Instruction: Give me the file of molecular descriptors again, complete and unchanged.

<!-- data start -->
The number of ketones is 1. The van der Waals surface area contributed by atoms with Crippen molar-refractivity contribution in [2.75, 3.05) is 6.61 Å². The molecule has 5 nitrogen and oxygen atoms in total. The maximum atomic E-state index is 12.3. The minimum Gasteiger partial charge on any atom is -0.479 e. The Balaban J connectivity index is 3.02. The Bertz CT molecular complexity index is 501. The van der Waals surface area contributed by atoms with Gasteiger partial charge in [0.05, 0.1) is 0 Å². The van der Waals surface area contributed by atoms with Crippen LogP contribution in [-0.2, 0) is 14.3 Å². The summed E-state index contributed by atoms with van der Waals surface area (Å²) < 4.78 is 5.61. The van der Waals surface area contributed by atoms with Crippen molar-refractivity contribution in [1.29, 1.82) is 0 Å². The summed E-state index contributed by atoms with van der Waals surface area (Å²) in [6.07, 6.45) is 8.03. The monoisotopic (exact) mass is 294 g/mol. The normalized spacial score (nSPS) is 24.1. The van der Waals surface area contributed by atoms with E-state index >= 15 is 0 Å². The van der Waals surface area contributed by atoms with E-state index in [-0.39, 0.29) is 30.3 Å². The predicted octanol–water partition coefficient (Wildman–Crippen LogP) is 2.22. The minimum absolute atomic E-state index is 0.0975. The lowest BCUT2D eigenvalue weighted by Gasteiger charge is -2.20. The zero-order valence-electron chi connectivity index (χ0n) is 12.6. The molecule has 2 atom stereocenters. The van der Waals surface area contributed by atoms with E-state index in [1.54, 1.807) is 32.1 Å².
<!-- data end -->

The number of ketones is 1. The van der Waals surface area contributed by atoms with Crippen molar-refractivity contribution in [2.75, 3.05) is 6.61 Å². The molecule has 5 nitrogen and oxygen atoms in total. The maximum atomic E-state index is 12.3. The minimum Gasteiger partial charge on any atom is -0.479 e. The Balaban J connectivity index is 3.02. The Bertz CT molecular complexity index is 501. The van der Waals surface area contributed by atoms with Gasteiger partial charge in [0.05, 0.1) is 0 Å². The van der Waals surface area contributed by atoms with Crippen LogP contribution in [-0.2, 0) is 14.3 Å². The summed E-state index contributed by atoms with van der Waals surface area (Å²) < 4.78 is 5.61. The van der Waals surface area contributed by atoms with Crippen molar-refractivity contribution in [1.29, 1.82) is 0 Å². The summed E-state index contributed by atoms with van der Waals surface area (Å²) in [6.07, 6.45) is 8.03. The monoisotopic (exact) mass is 294 g/mol. The normalized spacial score (nSPS) is 24.1. The van der Waals surface area contributed by atoms with E-state index >= 15 is 0 Å². The van der Waals surface area contributed by atoms with E-state index in [-0.39, 0.29) is 30.3 Å². The predicted octanol–water partition coefficient (Wildman–Crippen LogP) is 2.22. The minimum absolute atomic E-state index is 0.0975. The lowest BCUT2D eigenvalue weighted by Gasteiger charge is -2.20. The zero-order valence-electron chi connectivity index (χ0n) is 12.6. The molecule has 2 atom stereocenters. The van der Waals surface area contributed by atoms with E-state index in [1.54, 1.807) is 32.1 Å².